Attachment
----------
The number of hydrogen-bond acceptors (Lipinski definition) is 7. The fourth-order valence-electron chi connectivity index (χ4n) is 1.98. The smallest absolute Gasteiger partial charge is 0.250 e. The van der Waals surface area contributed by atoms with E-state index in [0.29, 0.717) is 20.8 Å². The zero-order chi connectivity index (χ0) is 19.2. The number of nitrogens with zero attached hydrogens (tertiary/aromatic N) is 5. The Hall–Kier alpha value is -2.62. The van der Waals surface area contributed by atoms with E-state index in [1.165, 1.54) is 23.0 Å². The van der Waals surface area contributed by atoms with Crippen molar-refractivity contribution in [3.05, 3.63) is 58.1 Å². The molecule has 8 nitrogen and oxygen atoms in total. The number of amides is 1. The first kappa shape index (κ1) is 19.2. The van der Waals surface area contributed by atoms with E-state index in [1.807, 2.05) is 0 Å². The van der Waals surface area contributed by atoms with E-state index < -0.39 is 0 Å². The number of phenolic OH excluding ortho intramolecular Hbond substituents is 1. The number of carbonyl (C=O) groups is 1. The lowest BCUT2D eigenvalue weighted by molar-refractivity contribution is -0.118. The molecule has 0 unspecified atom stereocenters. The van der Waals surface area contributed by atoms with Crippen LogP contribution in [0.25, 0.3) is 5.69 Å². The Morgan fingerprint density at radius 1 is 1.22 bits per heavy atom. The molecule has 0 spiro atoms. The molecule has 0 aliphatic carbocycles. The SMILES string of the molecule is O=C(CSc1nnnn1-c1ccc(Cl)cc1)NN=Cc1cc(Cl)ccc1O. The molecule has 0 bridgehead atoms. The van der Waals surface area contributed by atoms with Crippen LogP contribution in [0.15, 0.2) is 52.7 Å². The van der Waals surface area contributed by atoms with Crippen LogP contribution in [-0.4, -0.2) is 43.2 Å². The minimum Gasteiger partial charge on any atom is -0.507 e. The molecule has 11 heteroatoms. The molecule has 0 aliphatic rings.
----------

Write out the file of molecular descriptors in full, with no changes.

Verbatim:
The number of hydrogen-bond acceptors (Lipinski definition) is 7. The fourth-order valence-electron chi connectivity index (χ4n) is 1.98. The smallest absolute Gasteiger partial charge is 0.250 e. The van der Waals surface area contributed by atoms with E-state index in [0.29, 0.717) is 20.8 Å². The zero-order chi connectivity index (χ0) is 19.2. The number of nitrogens with zero attached hydrogens (tertiary/aromatic N) is 5. The Hall–Kier alpha value is -2.62. The van der Waals surface area contributed by atoms with E-state index in [1.165, 1.54) is 23.0 Å². The van der Waals surface area contributed by atoms with Crippen molar-refractivity contribution in [3.05, 3.63) is 58.1 Å². The molecule has 8 nitrogen and oxygen atoms in total. The number of amides is 1. The first kappa shape index (κ1) is 19.2. The van der Waals surface area contributed by atoms with E-state index in [1.807, 2.05) is 0 Å². The van der Waals surface area contributed by atoms with E-state index < -0.39 is 0 Å². The number of phenolic OH excluding ortho intramolecular Hbond substituents is 1. The number of carbonyl (C=O) groups is 1. The lowest BCUT2D eigenvalue weighted by molar-refractivity contribution is -0.118. The molecule has 0 unspecified atom stereocenters. The van der Waals surface area contributed by atoms with Crippen LogP contribution in [0.25, 0.3) is 5.69 Å². The Morgan fingerprint density at radius 1 is 1.22 bits per heavy atom. The molecule has 0 spiro atoms. The molecule has 0 aliphatic carbocycles. The SMILES string of the molecule is O=C(CSc1nnnn1-c1ccc(Cl)cc1)NN=Cc1cc(Cl)ccc1O. The molecule has 0 bridgehead atoms. The van der Waals surface area contributed by atoms with Crippen LogP contribution in [0.15, 0.2) is 52.7 Å². The van der Waals surface area contributed by atoms with Crippen LogP contribution in [-0.4, -0.2) is 43.2 Å². The minimum Gasteiger partial charge on any atom is -0.507 e. The molecule has 11 heteroatoms. The molecule has 0 aliphatic rings.